My Kindred Spirit: A Tribute to Lucy Maud Montgomery
“The world calls them its singers and poets and artists and storytellers; but they are just people who have never forgotten the way to fairyland.”
--- L.M. Montgomery
A friend once told me that I was “a little bit of an Anne Shirley", but “with that Italian woman flair."
While I have yet to break a slate over someone's head, we are both wide-eyed, expressive dreamers. I was delighted to find someone in literature with not only the same sense of hopeless romanticism, but similar ambitions. And yet I found that such a connection was not limited to the character, but far more encompassing.
As a newly published author, I fondly recall the world of Anne of Green Gables and count Lucy Maud Montgomery among my greatest literary inspirations. Through her books, I found a kindred spirit . . . and I think that was important for me to have, both as a young girl and an aspiring writer. No author---before or since---has ever expressed so perfectly what it is like to be a dreamer. Additionally, I have always been captivated by the world to which L.M. Montgomery manages to bring readers without allowing them to leave their own world. Her books are realistic fiction at its very best, precisely because they are filled with such imaginative insight. The lyricism with which she weaved her stories has a depth and beauty to it that is unmatched. There is no writer with whom she may be compared. She is truly one of the greats.
While it may be said that the Anne books formed an important part of my childhood, the Emily of New Moon trilogy was equally significant. I could always relate to the girl of Green Gables, and yet, despite my talkative and dramatic side, I was less outgoing than Anne. As I continued to read Lucy Maud's books in my teen years, I found another kindred spirit in Emily Byrd Starr, the quieter writer-heroine. The Emily books may not be as well known as the Anne ones, but they are equally beautiful and profound.
And, yet, it is not simply the “kindred spirit” main characters that remain indelibly imprinted in my mind. Truly, who may be compared to such strong, colorful characters as Rachel Lynde and Great Aunt Josephine? They have L.M. Montgomery’s distinctive mark. And who captures your heart in the same way as the beloved characters of Marilla and Matthew Cuthbert, Aunt Elizabeth and Cousin Jimmy? They cannot be replaced. Who defines friendship better than Diana Barry and Ilse Burnley? And how many literary heroes are as noteworthy as Gilbert Blythe and Teddy Kent? On a personal note, Gilbert Blythe became one of my favorite characters of all time . . . and no one could have portrayed him better than Jonathan Crombie. The two are so interconnected due to his mastery of the role. Jonathan truly brought to life the dichotomy of Gil's teasing, sweet ways, and legions of fans will always be grateful to him for it. He will be missed.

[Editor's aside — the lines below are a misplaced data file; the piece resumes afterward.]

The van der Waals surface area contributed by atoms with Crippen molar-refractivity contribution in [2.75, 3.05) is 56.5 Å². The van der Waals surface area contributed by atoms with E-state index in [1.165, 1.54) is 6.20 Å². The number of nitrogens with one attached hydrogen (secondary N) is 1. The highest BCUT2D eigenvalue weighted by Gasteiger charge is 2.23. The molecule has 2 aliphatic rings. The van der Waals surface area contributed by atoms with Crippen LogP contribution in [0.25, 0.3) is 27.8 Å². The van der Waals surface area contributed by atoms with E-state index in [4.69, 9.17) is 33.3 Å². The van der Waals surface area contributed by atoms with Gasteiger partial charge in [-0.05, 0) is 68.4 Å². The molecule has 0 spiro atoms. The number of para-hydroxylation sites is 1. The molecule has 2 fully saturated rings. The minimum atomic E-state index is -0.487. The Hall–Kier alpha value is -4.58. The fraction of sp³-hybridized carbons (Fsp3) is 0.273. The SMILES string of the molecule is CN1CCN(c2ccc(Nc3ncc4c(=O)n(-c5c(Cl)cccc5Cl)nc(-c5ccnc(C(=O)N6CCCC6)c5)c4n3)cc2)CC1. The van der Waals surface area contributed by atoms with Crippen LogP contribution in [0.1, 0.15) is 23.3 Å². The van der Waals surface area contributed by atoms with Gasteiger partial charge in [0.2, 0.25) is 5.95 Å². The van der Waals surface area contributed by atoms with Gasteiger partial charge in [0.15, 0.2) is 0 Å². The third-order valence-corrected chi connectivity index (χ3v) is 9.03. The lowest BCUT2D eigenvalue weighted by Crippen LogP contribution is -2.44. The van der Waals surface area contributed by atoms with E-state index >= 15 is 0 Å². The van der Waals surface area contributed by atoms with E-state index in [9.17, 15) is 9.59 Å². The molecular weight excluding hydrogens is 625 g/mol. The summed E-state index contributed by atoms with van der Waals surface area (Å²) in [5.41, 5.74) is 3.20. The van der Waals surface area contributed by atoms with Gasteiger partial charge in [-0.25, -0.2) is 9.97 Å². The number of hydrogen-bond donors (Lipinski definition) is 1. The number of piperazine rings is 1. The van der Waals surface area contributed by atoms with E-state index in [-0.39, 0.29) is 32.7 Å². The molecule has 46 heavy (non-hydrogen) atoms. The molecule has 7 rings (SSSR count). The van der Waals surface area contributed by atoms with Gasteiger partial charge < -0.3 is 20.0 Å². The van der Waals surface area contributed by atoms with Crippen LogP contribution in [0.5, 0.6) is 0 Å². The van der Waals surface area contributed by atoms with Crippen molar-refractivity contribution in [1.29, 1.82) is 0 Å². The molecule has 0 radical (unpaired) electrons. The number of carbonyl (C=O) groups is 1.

Without the influence of Lucy Maud Montgomery, it is difficult to say what my debut novel I Thirst would have been like. The lighthouse connection, so ingrained in its storyline and themes, would likely have been absent. As a child, I had fallen in love with the mystery and romance of lighthouses due to the TV show Avonlea, based on the world that Lucy Maud created and inspired by some of her books. Likewise, the Anne films defined my childhood. To this day, Anne of Green Gables and Anne of Avonlea remain my top two favorite movies of all time. They captured the spirit and essence of Lucy Maud's world so beautifully, in a way rarely seen in book-to-movie translation. To watch them now brings a wave of nostalgia, but one that is not rooted exclusively in the past.
It feels more like . . . coming home.
As Anne Shirley once said, "True friends are always together in spirit."
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